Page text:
Your Mind and How to Use It

CHAPTER XXIV

Primary Laws of Thought

In connection with this subject we herewith call the attention of the student to the well-known Primary Laws of Thought which have been recognized as valid from the time of the ancient Greek logicians. These laws are self-evident, and are uncontradictable. They are axiomatic. Jevons says of them: “Students are seldom able to see at first their full meaning and importance. All arguments may be explained when these self-evident laws are granted; and it is not too much to say that the whole of logic will be plain to those who will constantly use these laws as their key.” Here are the Three Primary Laws of Thought:–

I. _Law of Identity._ “Whatever is, _is_.”

II. _Law of Contradiction._ “Nothing can both be and not be.”

III. _Law of Excluded Middle._ “Everything must either be or not be;
there is no middle course.”

I. The first of these laws, called “_The Law of Identity_,” informs us that a thing is always itself, no matter under what guise or form it is perceived or may present itself. An animal is always a bird if it possesses the general characteristics of a “bird,” no matter whether it exhibits the minor characteristics of an eagle, a wren, a stork, or a humming bird. In the same way a whale is a mammal because it possesses the general characteristics of a mammal notwithstanding that it swims in the water like a fish. Also, sweetness is always sweetness, whether manifested in sugar, honey, flowers, or products of coal tar. If a thing _is_ that thing, then it _is_, and it cannot be logically claimed that it _is not_.

II. The second of these laws, called “_The Law of Contradiction_,” informs us that the same quality or class cannot be both affirmed and denied of a thing at the same time and place. A sparrow cannot be said to be both “bird” and “not bird” at the same time. Neither can sugar be said to be “sweet” and “not sweet” at the same time. A piece of iron may be “hot” at one end and “not hot” at another, but it cannot be both “hot” and “not hot” at the same place at the same time.

III. The third of these laws, called “_The Law of Excluded Middle_,” informs us that a given quality or class _must_ be affirmed or denied to _everything_ at any given time and place. Everything either must be of a certain class or not, must possess a certain quality or not, at a given time or place. There is no other alternative or middle course. It is axiomatic that any statement _must_ either be or not be true of a certain other thing at any certain time and place; there is no escape from this. Anything _either_ must be “black” or “not black,” a bird or not a bird, alive or not alive, at any certain time or place. There is nothing else that it can be; it cannot both be and not be at the same time and place, as we have seen; therefore, it must either be or not be that which is asserted of it. The judgment must decide which alternative; but it has only two possible choices.

But the student must not confuse opposite qualities or things with “not-ness.” A thing may be “black” or “not black,” but it need not be white to be “not black,” for blue is likewise “not black” just as it is “not white.” The neglect of this fact frequently causes error. We must always affirm either the existence or non-existence of a quality in a thing; but this is far different from affirming or denying the existence of the opposite quality. Thus a thing may be “not hard” and yet it does not follow that it is “soft”; it may be _neither_ hard nor soft.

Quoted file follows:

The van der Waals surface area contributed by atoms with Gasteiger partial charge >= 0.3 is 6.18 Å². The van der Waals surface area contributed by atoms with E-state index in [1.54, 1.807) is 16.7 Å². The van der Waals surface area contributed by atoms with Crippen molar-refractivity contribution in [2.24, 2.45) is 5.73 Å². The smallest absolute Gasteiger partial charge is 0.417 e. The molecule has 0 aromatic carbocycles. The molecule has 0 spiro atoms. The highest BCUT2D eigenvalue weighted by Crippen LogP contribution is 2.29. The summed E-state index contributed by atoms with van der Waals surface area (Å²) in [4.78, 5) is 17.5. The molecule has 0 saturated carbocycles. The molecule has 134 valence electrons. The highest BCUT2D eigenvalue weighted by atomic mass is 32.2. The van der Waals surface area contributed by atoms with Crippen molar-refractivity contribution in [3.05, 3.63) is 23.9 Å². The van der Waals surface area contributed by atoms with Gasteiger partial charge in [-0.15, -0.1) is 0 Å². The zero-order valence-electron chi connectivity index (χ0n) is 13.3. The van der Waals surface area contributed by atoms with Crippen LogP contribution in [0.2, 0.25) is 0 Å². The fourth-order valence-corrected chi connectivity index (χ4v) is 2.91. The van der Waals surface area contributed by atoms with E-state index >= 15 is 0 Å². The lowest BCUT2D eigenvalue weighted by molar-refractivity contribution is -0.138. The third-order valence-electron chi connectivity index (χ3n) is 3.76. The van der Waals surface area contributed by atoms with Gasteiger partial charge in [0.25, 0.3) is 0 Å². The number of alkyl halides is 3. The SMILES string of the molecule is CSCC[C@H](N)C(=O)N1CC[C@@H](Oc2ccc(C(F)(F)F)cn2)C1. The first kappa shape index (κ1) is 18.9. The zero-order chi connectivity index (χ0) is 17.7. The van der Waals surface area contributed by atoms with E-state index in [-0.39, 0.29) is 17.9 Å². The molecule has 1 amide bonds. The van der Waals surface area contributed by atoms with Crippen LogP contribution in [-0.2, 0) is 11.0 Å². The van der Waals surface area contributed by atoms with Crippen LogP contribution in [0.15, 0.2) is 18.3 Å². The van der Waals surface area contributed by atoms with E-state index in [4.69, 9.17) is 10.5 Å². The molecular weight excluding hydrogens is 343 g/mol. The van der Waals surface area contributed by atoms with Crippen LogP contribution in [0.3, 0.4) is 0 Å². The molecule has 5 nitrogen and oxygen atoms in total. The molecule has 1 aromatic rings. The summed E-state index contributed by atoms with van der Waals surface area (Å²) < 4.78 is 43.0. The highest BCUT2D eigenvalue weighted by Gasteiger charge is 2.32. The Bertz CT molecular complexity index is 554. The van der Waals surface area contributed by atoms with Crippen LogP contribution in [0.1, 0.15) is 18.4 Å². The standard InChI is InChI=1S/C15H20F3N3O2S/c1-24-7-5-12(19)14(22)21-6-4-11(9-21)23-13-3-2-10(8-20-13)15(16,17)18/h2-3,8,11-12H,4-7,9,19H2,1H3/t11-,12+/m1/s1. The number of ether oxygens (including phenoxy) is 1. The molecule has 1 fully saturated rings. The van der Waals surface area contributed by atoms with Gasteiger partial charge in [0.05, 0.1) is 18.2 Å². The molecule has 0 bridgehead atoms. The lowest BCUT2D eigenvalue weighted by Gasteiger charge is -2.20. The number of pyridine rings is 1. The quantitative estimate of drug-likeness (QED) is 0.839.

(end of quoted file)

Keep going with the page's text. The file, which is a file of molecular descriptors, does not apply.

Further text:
FALLACIOUS APPLICATION.

There exists what are known as “fallacies” of application of these primary laws. A fallacy is an unsound argument or conclusion. For instance, because a particular man is found to be a liar, it is fallacious to assume that “_all_ men are liars,” for lying is a particular quality of the individual man, and not a general quality of the family of men. In the same way because a stork has long legs and a long bill, it does not follow that all birds must have these characteristics simply because the stork is a bird. _It is fallacious to extend an individual quality to a class._ But it is sound judgment to assume that a class quality must be possessed by all individuals in that class. It is a far different proposition which asserts that “_some_ birds are black,” from that which asserts that “_all_ birds are black.” The same rule, of course, is true regarding negative propositions.

Another fallacy is that which assumes that because the affirmative or negative proposition has not been, or cannot be, proved, it follows that the opposite proposition must be true. The true judgment is simply “not proven.”

Another fallacious judgment is that which is based on attributing absolute quality to that which is but relative or comparative. For instance, the terms “hot” and “cold” are relative and comparative, and simply denote one’s relative opinion regarding a fixed and certain degree of temperature. The _certain_ thing is the degree of temperature, say 75 degrees Fahrenheit; of this we may logically claim that it _is_ or _is not_ true at a certain time or place. It either _is_ 75 degrees Fahrenheit or it _is not_. But to one man this may seem _warm_ and to another _cold_; both are right in their judgments, so far as their own relative feelings are concerned. But neither can claim absolutely that it is _warm_ or _cold_. Therefore, it is a fallacy to ascribe absolute quality to a relative one. The _absolute fact_ comes under the Law of Excluded Middle, but a personal opinion is not an absolute fact.

There are other fallacies which will be considered in other chapters of this book, under their appropriate heading.

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